Cheaper theater tickets? It's not just a Broadway pipe dream.
An agreement to slash ticket prices and encourage production of new plays on Broadway bore fruit this past week when the first play produced under the cost-cutting experiment went into rehearsal.The play, "The Speed of Darkness," a drama about Vietnam veterans starring Len Cariou, Stephen Lang and Lisa Eichhorn, opens Feb. 28 at the Belasco Theater after two weeks of previews.
Top ticket prices will be $24 for all performances, with some tickets available for $12. Most Broadway plays have a top ticket of $40 or more. Last season's "Lettice and Lovage" charged $45 for prime seats and top tickets for the Tony-winning "Grapes of Wrath" had a $50 price tag.
The reduced ticket prices were made possible by the plan formulated last summer by theater owners, producers, craft guilds and stage unions, all of them taking royalty or salary cuts of at least 25 percent. Called the Broadway Alliance, it was the result of more than 18 months of negotiations by all parties. Musicals are not covered by the agreement.
"The object of the alliance is to cut the cost of production in half, cut the cost of operating in half and cut the cost of the ticket in half with the hope that it will generate a larger volume of production," said Robert Whitehead, one of the producers of "The Speed of Darkness."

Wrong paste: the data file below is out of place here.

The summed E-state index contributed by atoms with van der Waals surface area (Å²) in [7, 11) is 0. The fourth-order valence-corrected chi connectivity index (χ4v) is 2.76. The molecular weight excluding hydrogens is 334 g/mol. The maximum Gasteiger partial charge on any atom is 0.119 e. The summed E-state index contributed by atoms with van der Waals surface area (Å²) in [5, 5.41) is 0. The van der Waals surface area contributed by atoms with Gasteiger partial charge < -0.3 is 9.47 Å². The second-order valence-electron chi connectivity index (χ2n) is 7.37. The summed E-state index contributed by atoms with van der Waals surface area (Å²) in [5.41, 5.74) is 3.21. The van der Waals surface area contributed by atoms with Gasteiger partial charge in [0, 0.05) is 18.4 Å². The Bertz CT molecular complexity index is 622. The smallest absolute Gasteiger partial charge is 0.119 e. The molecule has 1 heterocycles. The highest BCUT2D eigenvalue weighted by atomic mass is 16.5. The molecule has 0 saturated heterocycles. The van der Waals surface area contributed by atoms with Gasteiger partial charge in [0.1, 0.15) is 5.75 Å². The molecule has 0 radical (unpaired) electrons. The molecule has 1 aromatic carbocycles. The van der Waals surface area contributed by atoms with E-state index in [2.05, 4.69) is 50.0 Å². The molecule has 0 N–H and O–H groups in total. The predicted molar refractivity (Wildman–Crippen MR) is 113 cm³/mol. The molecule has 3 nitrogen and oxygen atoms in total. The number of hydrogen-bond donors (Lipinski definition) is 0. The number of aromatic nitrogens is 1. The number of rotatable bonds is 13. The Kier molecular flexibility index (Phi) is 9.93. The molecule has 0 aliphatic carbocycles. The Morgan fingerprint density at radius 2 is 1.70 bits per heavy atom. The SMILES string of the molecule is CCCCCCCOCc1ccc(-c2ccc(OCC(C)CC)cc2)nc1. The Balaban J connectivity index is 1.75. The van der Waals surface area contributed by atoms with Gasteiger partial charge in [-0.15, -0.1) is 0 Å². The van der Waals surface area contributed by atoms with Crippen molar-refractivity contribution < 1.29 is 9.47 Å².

The five-character drama, written by Steve Tesich, will be produced for about $400,000, less than half of the $800,000 to $1 million generally needed to bring a play to Broadway.
"Broadway needs the kind of serious, small plays where people really talk to each other," Whitehead said. "Naturally, these plays can't have 15 sets and 20 actors. They won't be the kind of productions where half the budget is going into scenery and special effects."
"The Speed of Darkness" concerns the reunion of two Vietnam vets in a small South Dakota town some 20 years after the end of the war. The play had its premiere in 1989 at the Goodman Theater in Chicago and was later reworked by Te-sich for productions in California and Florida.
Teisch, who won an Academy Award for writing the movie "Breaking Away," has not had a play on Broadway since "Division Street," a 21-performance flop in 1980.
"The only pressure I feel is that I'd like the Broadway Alliance to work, not only for myself but for other writers," the playwright said. "There are a lot of good writers out there. It would be nice for this thing for flourish."
The plan calls for profit-sharing by participants who take a salary cut or defer royalties until the play's original investment is recouped.
Each of Broadway's three major theater owners - the Shubert, Ne-derlander and Jujamcyn organizations - designated one of their least-used theaters for the productions.
The Belasco, which has had only two commercial tenants in the past six years, is a Shubert theater. Ju-jamcyn will use the Walter Kerr Theater, which recently housed "The Piano Lesson," and Nederlanders will use the Nederlander Theater.
Whether "The Speed of Darkness" succeeds or fails, another production of a new drama under the Alliance banner is planned for spring. "Our Country's Good" by English playwright Timberlake Wer-tenbaker is expected at the Neder-lander Theater in April. The play, set in 18th century Australia, comes to Broadway after a successful engagement last fall at the Hartford Stage in Connecticut.